We derive a Magnus expansion for a frequency chirped quantum two-level system. We obtain a time-independent effective Hamiltonian which generates a stroboscopic time evolution. At lowest order the according dynamics is identical to results from using a rotating wave approximation. We determine, furthermore, also the next higher-order corrections within our expansion scheme in correspondence to the Bloch-Siegert shifts for harmonically driven systems. Importantly, our scheme can be extended to more complicated systems, i.e., even many-body systems.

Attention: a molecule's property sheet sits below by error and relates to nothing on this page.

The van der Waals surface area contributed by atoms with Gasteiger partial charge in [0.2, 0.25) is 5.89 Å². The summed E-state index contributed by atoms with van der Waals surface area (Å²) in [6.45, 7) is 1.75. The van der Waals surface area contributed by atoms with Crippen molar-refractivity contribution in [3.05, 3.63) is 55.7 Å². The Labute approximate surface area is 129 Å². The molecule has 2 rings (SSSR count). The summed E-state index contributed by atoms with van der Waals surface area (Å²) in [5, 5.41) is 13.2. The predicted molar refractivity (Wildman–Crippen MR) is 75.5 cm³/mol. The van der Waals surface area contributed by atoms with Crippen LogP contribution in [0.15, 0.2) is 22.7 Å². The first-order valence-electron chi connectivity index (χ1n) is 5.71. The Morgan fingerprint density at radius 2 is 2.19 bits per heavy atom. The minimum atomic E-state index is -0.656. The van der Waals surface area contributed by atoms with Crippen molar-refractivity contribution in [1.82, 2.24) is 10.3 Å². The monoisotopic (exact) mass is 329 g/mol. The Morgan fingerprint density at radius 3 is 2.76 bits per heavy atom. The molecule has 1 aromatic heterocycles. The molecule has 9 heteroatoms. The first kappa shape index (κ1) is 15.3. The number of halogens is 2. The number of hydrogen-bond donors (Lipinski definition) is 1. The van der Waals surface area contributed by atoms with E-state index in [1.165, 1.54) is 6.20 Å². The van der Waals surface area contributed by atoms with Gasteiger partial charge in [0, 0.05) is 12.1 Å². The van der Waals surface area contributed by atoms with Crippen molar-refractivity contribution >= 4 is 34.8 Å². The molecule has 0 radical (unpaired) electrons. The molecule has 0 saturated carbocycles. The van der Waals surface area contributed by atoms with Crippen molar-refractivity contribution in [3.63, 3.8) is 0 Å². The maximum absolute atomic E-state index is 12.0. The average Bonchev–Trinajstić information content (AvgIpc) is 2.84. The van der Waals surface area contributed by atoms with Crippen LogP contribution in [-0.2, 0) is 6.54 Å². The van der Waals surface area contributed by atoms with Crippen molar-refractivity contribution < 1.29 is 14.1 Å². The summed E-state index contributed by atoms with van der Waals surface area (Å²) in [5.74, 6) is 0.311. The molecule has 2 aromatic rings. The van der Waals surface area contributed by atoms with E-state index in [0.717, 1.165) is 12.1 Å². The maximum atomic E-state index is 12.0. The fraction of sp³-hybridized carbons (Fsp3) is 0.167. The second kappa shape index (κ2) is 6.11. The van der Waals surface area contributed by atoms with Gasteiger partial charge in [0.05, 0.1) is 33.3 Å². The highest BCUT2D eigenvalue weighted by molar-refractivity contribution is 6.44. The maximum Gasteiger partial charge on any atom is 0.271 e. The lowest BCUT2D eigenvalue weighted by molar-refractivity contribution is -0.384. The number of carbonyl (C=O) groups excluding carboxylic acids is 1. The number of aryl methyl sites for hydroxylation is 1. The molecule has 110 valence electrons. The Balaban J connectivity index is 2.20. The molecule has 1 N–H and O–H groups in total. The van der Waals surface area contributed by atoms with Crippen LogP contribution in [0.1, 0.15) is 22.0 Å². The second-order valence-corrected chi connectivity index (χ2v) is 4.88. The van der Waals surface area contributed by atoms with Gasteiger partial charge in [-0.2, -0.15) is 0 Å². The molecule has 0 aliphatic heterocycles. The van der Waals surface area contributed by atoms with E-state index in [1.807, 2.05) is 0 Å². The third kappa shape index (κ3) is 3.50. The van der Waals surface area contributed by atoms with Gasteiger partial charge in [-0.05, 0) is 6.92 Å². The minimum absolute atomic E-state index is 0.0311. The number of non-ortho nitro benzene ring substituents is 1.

Recent experimental results showing atypical nonlinear absorption and marked deviations from well known universality in the low temperature acoustic and dielectric losses in amorphous solids prove the need for improving the understanding of the nature of two-level systems (TLSs) in these materials. Here we suggest the study of TLSs focused on their properties which are nonuniversal. Our theoretical analysis shows that the standard tunneling model and the recently suggested two-TLS model provide markedly different predictions for the experimental outcome of these studies. Our results may be directly tested in disordered lattices, e.g KBr:CN, where there is ample theoretical support for the validity of the two-TLS model, as well as in amorphous solids. Verification of our results in the latter will significantly enhance understanding of the nature of TLSs in amorphous solids, and the ability to manipulate them and reduce their destructive effect in various cutting edge applications including superconducting qubits.